Semaglutide is a drug that’s been newly approved for weight loss - and it’s already making waves in the industry. With positive reviews and promising results from clinical trials, it’s proving to be extremely valuable for people who are struggling to lose weight. But how does the treatment work and does it change your relationship with food?
When it comes to dieting, the failure rate is shockingly high, with the majority of dieters regaining the weight they’ve lost after a few months. Diets are notoriously hard to stick to, especially when you’re restricting yourself to a very low number of calories per day. Ultimately, hunger can lead to snacking or even a binge.
This is where semaglutide can help.
Semaglutide helps you to control your hunger and avoid secret trips to the snack cupboard. It makes sticking to your diet plan less of an uphill struggle. But how does it work?
What is semaglutide?
Sold under brand names Wegovy, Ozempic, and Rybelsus, semaglutide is a drug that helps obese and overweight people lose weight. When incorporated into a weight management programme, clinical trials have shown promising results.
Ozempic is an injection that contains semaglutide and is used to treat type 2 diabetes. Rybelsus is effectively the same treatment but comes in tablet form, so is suitable for people who struggle with injections. As well as lowering blood sugar and the risk of cardiovascular disease, the medications also lead to weight loss.
Essentially, semaglutide mimics a naturally-occurring hormone released by the gut, called glucagon-like peptide-1. This hormone is triggered by food intake and acts on the appetite centres of the brain. In response, you’ll feel full and your body will slow the digestion process. The hormone also stimulates the production of insulin which stores sugar as energy for later. This process of events results in a more manageable diet, where food cravings are reduced and food intake is decreased.
Wegovy, which contains semaglutide, is marketed specifically for weight loss. It’s self-administered by a small injection that goes into the fat tissue in your stomach, arm or leg, once a week. Since the medication only needs to be administered weekly, and many other weight loss medications must be taken daily, it’s a great alternative for people who don’t want to take medication every day.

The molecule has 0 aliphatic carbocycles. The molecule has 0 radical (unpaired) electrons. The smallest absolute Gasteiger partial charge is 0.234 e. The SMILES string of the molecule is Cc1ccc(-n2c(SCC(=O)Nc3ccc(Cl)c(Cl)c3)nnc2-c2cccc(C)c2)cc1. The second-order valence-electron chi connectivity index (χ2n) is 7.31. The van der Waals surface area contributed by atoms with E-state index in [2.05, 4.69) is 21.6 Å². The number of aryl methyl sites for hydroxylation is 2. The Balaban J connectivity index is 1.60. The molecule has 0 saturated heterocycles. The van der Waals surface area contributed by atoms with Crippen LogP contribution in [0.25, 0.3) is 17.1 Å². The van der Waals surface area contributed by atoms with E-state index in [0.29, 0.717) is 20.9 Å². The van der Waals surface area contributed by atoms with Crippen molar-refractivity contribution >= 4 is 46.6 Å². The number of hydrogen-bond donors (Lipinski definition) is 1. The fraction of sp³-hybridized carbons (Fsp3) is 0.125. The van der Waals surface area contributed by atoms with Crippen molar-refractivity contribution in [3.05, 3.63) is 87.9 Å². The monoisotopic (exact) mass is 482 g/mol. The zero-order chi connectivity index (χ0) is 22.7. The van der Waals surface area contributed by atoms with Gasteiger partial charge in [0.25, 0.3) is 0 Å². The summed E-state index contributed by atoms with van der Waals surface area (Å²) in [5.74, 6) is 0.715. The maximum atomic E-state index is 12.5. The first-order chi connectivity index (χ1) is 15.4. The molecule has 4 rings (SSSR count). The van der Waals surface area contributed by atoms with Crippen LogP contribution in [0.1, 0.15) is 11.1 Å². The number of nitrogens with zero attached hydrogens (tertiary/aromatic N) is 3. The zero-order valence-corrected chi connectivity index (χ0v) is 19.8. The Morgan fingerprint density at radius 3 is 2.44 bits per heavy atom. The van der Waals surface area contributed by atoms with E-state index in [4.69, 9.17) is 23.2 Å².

To be suitable for treatment with semaglutide, you must meet one of the two following conditions:
- Your BMI exceeds or is equal to 30 (classed as ‘obese’)
- Your BMI exceeds or is equal to 27 (classed as ‘overweight’) and you also have a weight-related medical condition such as high cholesterol or type 2 diabetes
How will semaglutide change my appetite?
As semaglutide mimics a hormone that signals to your brain that you’re full, the drug will help reduce feelings of hunger. With a reduced appetite, it will be easier to follow your diet plan and avoid eating unnecessary snacks or large portion sizes.
To lose weight, you need to be in a calorie deficit, meaning that you expend more calories than you consume. As it’s much harder to burn a large number of calories than it is to consume a large number of calories, your greatest chance of weight loss success will likely come from consuming a low-calorie diet alongside increased physical activity.
Will semaglutide help me eat healthier?
Clinical trials have proven that semaglutide helps people to make healthier choices. The medication reduces appetite which results in healthier food selections and reduced food intake. After 20 weeks of dosing, participants were asked to eat a meal until they were full. It was found that participants taking semaglutide had an energy intake that was 35% lower than those taking a placebo. The results also showed that semaglutide improved eating control, reduced hunger, increased satiety and led to fewer food cravings for dairy, savoury, sweet and high-fat foods.
So, semaglutide will reduce your appetite and make unhealthy choices less tempting but it’s still important that you get your diet right. With so many contradictory messages regarding healthy food and each new fad diet claiming to shed more pounds than the last, it can be difficult to know if you’re making the right food choices.
A healthy diet includes plenty of fruit and vegetables, whole grains, lean meats, fish, nuts and legumes. You should avoid fatty, sugary and highly processed foods.
Even if you’re eating healthy food, you should still be wary of portion control. When you feel full, stop eating and save the food for later.
Why can’t I stop eating when I’m full?
If you’re eating a lot of food, despite feeling full, you may be suffering from binge eating disorder (BED) or emotional eating. This is extremely common with around 30% of people who seek weight control treatment being diagnosed with BED.
For some people, food is intertwined with mood and you may have subconsciously linked sadness to eating. This is why you reach for the snack cupboard when you’re feeling low. There may also be a neurological explanation for your food cravings. Serotonin is a neurotransmitter that plays an important role in mood regulation. Carb-rich foods are thought to boost serotonin so bingeing on comfort foods may be your way of self-medicating.
If you continue to eat while feeling full then you need to treat your psychological triggers before a treatment like semaglutide will be suitable. Treatments for BED include support groups, guided self-help and cognitive behavioural therapy.
The bottom line
Semaglutide is an ingredient that mimics a naturally-occurring hormone in the body. This hormone (called glucagon-like peptide-1) triggers the appetite centres in the brain, making you feel full. This is why the medication has become a valuable treatment for obese and overweight people. Taking the medication weekly will help you to manage your diet plan and reduce food cravings.